“Today’s high-end becomes tomorrow’s mainstream… If you develop for the high-end, you know that’s going to have the longest tail”
“You have these personal reactions… Everybody finds that thing in there that they want to have.”
It was telling that, when asked about the most impressive applications for virtual reality right now, Faliszek listed tools for creativity: Google’s Tilt Brush, and the VR development capabilities offered by engines from Unity and Epic. There is a desire for a fully formed consumer market for VR to hurry up and arrive already, but the truth may be that, even a year after the launch of Oculus Rift and HTC Vive, the space is still best defined by its creators and the broad range of use cases they are attempting to discover.
However, one basic truth was mentioned on several occasions, starting with O’Luanaigh’s original question about the importance of positional head-tracking and motion controls becoming standard in mobile VR. These are core features the current high-end of VR hardware – including, but not limited to, the HTC Vive – but Faliszek also believes this is the smartest target for any developer wanting to reach the largest possible audience.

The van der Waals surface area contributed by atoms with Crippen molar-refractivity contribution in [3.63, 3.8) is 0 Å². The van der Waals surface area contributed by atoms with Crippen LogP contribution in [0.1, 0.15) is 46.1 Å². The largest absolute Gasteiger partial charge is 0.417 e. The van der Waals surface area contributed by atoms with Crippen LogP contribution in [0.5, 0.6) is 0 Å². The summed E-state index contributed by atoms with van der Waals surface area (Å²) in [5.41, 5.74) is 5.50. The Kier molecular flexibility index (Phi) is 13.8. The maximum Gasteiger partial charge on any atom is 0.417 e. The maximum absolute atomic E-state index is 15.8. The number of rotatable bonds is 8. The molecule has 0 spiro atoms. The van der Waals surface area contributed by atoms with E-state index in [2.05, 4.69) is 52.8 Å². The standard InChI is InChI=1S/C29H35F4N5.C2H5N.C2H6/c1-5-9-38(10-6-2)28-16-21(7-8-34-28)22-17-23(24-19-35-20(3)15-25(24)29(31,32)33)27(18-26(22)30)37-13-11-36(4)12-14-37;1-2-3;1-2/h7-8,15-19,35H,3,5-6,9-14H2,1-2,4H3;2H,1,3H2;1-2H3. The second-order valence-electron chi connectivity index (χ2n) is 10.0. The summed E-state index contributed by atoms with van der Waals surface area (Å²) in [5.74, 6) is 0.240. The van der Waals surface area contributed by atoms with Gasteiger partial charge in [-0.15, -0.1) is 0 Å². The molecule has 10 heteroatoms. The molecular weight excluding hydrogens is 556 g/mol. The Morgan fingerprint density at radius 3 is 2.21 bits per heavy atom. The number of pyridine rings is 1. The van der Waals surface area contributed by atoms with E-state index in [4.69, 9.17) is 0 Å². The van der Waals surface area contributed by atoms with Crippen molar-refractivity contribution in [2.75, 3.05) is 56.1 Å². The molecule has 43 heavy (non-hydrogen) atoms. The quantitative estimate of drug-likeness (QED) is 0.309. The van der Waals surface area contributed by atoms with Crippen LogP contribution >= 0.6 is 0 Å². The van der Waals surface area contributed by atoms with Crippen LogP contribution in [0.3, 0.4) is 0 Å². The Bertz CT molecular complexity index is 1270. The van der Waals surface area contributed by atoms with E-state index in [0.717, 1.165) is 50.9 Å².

“If you want to make the most money in VR, you should make [games] for the largest addressable market,” he said. “The largest addressable market right now may be headsets that are rotational only, but they will be museum piece in a couple of years. If you make something that has positionally tracked head and motion controls you can probably still be selling that game years from now – or some version of that. If you did rotational only? Someone has to pull a headset out of the closet to experience that. The shelf life of that product is going to be much shorter.”
Faliszek made a similar point the day before, advising Casual Connect’s attendees that, “today’s high-end becomes tomorrow’s mainstream. If you really want to think about the largest addressable market, it’s not about the number of headsets out there for any one platform. It’s what will become the standard. If you develop for the high-end, you know that’s going to have the longest tail.”
Despite the probable advantage in the number of headset owners, then, mobile VR may have to reach a better technological standard to be a better commercial opportunity. No part of the VR market offers a huge installed base at present anyway, and, as Faliszek pointed out, “a game that works on 5 million [mobile] headsets this year isn’t necessarily going to work on 50 million headsets in a few years’ time.”